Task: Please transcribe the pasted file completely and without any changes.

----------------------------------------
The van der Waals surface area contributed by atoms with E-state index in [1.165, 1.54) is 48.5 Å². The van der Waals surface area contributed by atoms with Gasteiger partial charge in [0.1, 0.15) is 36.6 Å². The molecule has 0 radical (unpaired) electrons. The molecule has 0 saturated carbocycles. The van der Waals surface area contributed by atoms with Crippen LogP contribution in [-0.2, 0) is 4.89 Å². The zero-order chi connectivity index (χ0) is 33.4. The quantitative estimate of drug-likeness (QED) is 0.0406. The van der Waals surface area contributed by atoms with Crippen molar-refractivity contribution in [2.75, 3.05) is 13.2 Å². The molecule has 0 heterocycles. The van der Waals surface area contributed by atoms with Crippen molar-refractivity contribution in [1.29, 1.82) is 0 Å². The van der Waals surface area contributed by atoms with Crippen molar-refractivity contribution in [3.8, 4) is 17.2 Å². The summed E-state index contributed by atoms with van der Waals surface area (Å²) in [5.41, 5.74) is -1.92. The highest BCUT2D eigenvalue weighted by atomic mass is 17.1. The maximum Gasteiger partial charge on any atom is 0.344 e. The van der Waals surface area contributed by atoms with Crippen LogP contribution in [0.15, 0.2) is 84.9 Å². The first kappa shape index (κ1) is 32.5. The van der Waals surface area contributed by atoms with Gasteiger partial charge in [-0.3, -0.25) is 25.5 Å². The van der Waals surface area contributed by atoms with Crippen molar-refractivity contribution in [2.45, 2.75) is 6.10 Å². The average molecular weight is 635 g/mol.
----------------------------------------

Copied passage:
The van der Waals surface area contributed by atoms with E-state index in [1.165, 1.54) is 48.5 Å². The van der Waals surface area contributed by atoms with Gasteiger partial charge in [0.1, 0.15) is 36.6 Å². The molecule has 0 radical (unpaired) electrons. The molecule has 0 saturated carbocycles. The van der Waals surface area contributed by atoms with Crippen LogP contribution in [-0.2, 0) is 4.89 Å². The zero-order chi connectivity index (χ0) is 33.4. The quantitative estimate of drug-likeness (QED) is 0.0406. The van der Waals surface area contributed by atoms with Crippen molar-refractivity contribution in [2.75, 3.05) is 13.2 Å². The molecule has 0 heterocycles. The van der Waals surface area contributed by atoms with Crippen molar-refractivity contribution in [1.29, 1.82) is 0 Å². The van der Waals surface area contributed by atoms with Crippen molar-refractivity contribution in [3.8, 4) is 17.2 Å². The summed E-state index contributed by atoms with van der Waals surface area (Å²) in [5.41, 5.74) is -1.92. The highest BCUT2D eigenvalue weighted by atomic mass is 17.1. The maximum Gasteiger partial charge on any atom is 0.344 e. The van der Waals surface area contributed by atoms with Crippen LogP contribution in [0.15, 0.2) is 84.9 Å². The first kappa shape index (κ1) is 32.5. The van der Waals surface area contributed by atoms with Gasteiger partial charge in [-0.3, -0.25) is 25.5 Å². The van der Waals surface area contributed by atoms with Crippen molar-refractivity contribution in [2.45, 2.75) is 6.10 Å². The average molecular weight is 635 g/mol.